Monday, January 28, 2013

Exeter-Milligan Update:View From the Front Office by Paul Sheffield

Smart choices – a small phrase that we, as a school, have stressed to our students.  This concept has been reinforced from each guest speaker we have hosted, whether it be Aaron Davis or Mike Smith, they have stressed the importance of smart choices.  Smart choices – a little phrase that takes so little time to say, but packs a big punch.
During the Christmas break, we all traveled to Phoenix to visit Karla’s family – her sister and brother have lived there for years, but her mom and dad recently retired there from Minnesota. We stayed with her sister’s family, which gave us some quality, family bonding time. Since they are NOT morning people, I had some time to take Libby (our dog) out for a walk and shower before anyone else was thinking of getting up.  One morning as I was enjoying a cup of coffee and the sunrise, it reminded me of an article I read on one of our previous trips to AZ.  In this article, the author, Tom Kuyper, wrote a letter to his coach, but from a kindergartner’s perspective. The letter was a New Year’s list of things for the coach to understand.  In it, he tried to impress that as kids, they just want to play.  Winning and losing didn’t matter as long as they got to play and be with their friends.  Please don’t bench “us” when we make mistakes or when we missed practice – they wanted to make it but mom and dad made them go to the class play instead.  This article made me think and wonder if we are sending the right message to our kids?  Are we stressing the importance of winning instead of teamwork and improvement?  Are we making the smart choices as coaches, sponsors, and parents?  Are we providing a positive example for others to follow?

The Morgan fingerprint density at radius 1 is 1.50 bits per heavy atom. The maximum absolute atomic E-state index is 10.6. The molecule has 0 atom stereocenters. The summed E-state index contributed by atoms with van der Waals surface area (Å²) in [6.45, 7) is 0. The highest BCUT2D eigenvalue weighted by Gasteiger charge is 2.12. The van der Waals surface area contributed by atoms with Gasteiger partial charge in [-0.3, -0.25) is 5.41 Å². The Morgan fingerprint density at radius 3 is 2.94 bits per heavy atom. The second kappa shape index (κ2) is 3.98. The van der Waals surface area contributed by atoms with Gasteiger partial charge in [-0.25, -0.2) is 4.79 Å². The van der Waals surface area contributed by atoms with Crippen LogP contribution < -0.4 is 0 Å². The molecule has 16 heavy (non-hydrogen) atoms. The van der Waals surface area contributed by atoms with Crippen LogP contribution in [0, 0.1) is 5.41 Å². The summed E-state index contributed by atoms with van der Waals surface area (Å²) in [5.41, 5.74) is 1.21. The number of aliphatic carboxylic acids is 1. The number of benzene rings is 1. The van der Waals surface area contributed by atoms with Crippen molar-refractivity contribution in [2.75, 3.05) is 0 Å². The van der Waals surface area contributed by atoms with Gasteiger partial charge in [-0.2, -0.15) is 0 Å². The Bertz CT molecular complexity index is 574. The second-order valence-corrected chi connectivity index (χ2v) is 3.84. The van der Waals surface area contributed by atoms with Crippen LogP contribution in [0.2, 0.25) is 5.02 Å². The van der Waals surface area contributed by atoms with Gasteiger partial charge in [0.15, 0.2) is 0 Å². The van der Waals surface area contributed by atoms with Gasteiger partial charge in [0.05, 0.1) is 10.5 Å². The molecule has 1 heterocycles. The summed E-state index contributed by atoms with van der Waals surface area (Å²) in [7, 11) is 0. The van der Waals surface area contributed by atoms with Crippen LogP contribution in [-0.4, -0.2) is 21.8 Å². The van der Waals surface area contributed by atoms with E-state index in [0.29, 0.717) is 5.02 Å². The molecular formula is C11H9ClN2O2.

Kids are not always going to make the smartest choices.  But as adults, we need to guide them along the way and help provide them the opportunities to learn and make informed choices.  In a recent leadership workshop, the idea of developing a purposeful community was discussed.  To develop this purposeful community, everyone must work together and make informed choices.  But not all choices should be made for the children (students).  If this is done, it leads to “learned helplessness.” If a student does not experience success or failure, they learn to be helpless and then nothing they do matters anyway.  We, as a community, need to provide opportunities for our students to make these smart choices and also to provide positive examples for them to emulate. 
Everyone makes mistakes – but if we learn from our mistakes, then we become winners in the end.  As a purposeful community, we need to provide opportunities for our students and show them the right thing to do.  Some of the smartest people can make the stupidest mistakes – but we must learn from them and move on.  Are we making smart choices?  Are we providing an opportunity for someone to learn?  Are we providing a positive example for others to emulate?  Think about how the choices we all make affect those around us. Mike Smith summed it up in his presentation to the students earlier this year by asking the question, “What will your legacy be when you leave? The choices you make know build this legacy.”
Thought for the month:
As simple as it sounds, we all must try to be the best person we can: by making the best choices, by making the most of the talents we've been given. - Mary Lou Retton

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